Can Improved Disclosure Regulations Transform China’s Financial Markets for Climate Action?

In the ever-evolving world of global capital markets, there’s a compelling push from both regulators and investors for companies to fortify their climate disclosures. The previous year witnessed a surge in mandates on climate reporting, ranging from pioneering directives from the European Union to groundbreaking legislation in California. Against this backdrop, China’s financial markets are actively adapting to this global trend, with a growing emphasis on aligning with robust climate disclosure practices.

Key Takeaways:
1. Global Shift Towards Enhanced Climate Disclosures: The financial landscape is witnessing a global push for companies to strengthen their climate disclosures, spurred by both regulatory pressures and investor expectations.
2. China’s Evolving Role: China, a key player in this shift, has mandated ESG reports for equity and debt issuers. While progress is evident, there’s room for improvement, especially in elevating the quality of ESG reporting.
3. Urgent Tasks Ahead: To meet investor demands effectively, the article highlights two critical tasks for Chinese regulators: improving the quality of ESG reporting and expanding regulatory efforts to include public corporate debt markets, aligning with global best practices for comprehensive sustainability reporting.

Adapting to Global Trends in Climate Disclosure

KPMG’s research provides a fascinating insight: in 2022, about 80 percent of the top 100 companies worldwide, based on revenue across 58 major economies, released environmental, social, and governance (ESG) or sustainability reports. This marks an impressive twofold increase since the late 2000s. Notably, Chinese capital markets are embracing this global trend. In Hong Kong, both equity and debt issuers have been mandated to issue ESG reports since 2020. Mainland stock exchange regulators are actively working to expand ESG reporting mandates, anticipating a significant boost in reporting rates in these equity markets. 

However, only around 30 percent of A-share companies in mainland China issued ESG reports in 2021, despite an increase from 25 percent in 2020.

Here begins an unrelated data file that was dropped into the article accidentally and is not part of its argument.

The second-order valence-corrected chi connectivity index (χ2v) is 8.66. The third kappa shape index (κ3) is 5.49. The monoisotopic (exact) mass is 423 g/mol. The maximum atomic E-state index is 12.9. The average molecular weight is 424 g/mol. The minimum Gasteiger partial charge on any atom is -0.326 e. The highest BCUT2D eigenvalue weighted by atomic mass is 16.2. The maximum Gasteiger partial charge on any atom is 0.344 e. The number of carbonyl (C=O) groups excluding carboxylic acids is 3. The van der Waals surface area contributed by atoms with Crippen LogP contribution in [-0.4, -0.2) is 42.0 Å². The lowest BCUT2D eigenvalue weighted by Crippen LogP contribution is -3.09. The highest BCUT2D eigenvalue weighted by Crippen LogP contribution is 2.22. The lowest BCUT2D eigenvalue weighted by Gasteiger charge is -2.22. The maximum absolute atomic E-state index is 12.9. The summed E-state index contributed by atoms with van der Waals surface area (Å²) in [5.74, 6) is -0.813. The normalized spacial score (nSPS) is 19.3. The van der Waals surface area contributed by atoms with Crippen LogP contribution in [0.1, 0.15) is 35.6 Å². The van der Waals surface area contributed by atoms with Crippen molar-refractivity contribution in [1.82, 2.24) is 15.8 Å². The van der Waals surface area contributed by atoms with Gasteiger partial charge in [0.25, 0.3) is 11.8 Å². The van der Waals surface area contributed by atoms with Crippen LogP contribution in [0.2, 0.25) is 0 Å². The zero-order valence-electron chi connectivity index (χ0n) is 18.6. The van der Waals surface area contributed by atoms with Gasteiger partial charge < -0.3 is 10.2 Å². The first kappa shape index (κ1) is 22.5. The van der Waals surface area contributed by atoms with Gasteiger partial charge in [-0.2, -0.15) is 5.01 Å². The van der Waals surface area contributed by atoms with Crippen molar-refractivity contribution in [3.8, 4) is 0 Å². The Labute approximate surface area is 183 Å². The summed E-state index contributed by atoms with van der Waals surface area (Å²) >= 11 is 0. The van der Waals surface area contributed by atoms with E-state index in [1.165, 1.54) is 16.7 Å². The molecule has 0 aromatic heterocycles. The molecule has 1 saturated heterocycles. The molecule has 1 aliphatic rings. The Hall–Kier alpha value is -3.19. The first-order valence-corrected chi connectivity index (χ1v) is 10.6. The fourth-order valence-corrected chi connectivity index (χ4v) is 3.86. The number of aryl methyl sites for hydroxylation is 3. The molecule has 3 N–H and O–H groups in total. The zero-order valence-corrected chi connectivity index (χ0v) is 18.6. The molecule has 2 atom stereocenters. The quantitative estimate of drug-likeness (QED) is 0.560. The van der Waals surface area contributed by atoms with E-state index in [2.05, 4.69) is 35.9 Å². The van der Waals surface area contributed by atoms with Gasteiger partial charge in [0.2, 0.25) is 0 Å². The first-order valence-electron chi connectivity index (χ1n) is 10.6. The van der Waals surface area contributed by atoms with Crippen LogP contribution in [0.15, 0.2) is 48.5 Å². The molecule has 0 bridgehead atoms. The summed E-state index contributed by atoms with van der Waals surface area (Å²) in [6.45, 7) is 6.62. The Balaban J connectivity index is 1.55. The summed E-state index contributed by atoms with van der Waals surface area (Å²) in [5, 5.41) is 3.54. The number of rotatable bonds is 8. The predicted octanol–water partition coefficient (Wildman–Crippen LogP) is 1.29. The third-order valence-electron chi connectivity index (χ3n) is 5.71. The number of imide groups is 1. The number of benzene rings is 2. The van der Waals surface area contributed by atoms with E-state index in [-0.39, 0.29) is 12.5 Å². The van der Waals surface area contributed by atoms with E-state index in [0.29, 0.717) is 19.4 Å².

On a global scale, expanded reporting endeavors aim to meet the growing investor demand for data enabling the incorporation of climate and sustainability risk into decision-making processes. The critical question is how regulators can ensure this surge in reporting genuinely caters to investor needs. For Chinese regulators, equity-market reporting mandates are a commendable start. Our research on Chinese corporate climate disclosures emphasizes two pivotal tasks to augment these efforts.

Enhancing ESG Reporting Quality

The first task involves elevating the quality of ESG reporting. Analysis of disclosure quality scores from the Transition Pathways Initiative, spanning 600 Chinese and non-Chinese firms in the world’s highest-emitting sectors, reveals that Chinese firms consistently lag behind their counterparts in both developed and emerging markets. Comparable assessments on topics like net-zero targets and carbon footprints echo these findings. Challenges notwithstanding, the introduction of a requirement in 2020 by Hong Kong regulators for issuers to align their climate reporting with global standards set by the Task Force on Climate-related Financial Disclosures (TCFD) shows a positive trajectory.

Efforts to match global best practices could be facilitated by collaboration with organizations like the International Sustainability Standards Board (ISSB), which established a Beijing office last June. The ISSB, inheriting the activities of the TCFD, released its first set of disclosure standards this summer.

Expanding Reporting Efforts to Debt Markets

The second task involves expanding regulatory efforts among equity markets to encompass public corporate debt markets. China’s colossal $7.4 trillion corporate bond market, the second-largest globally, dominated by central and local state-owned enterprises, demands attention. ESG data can inform investments in public corporate debt markets much like it does for public equity markets. Regardless of how companies raise capital, their operations face similar ESG risks and opportunities. Better ESG disclosure can empower investors to comprehend these considerations and manage portfolios accordingly.

Providing this information to debt investors requires reporting regulations extending beyond public equity markets to public corporate debt markets. The majority of Chinese state-owned entities (SOEs) are active on public debt markets, emphasizing the need for comprehensive reporting mandates. Closing these gaps would align China’s mainland with major capital markets like Hong Kong and the EU, where sustainability reporting requirements cover both equity and debt issuers.

Additional Benefits and Future Prospects

Expanding reporting mandates could enhance China’s cautious foray into opening up its bond markets to international capital, often more ESG-conscious. Stronger sustainability reporting can better manage risk exposure in the corporate debt market, appealing to international investors seeking a more ESG-aligned investment profile.

Crucially, increased reporting can fortify risk-management efforts among China’s mainland financial institutions dominating the market. As ESG awareness grows in this community, better reporting will enable them to make informed decisions and contribute to the ongoing global discourse on sustainable finance.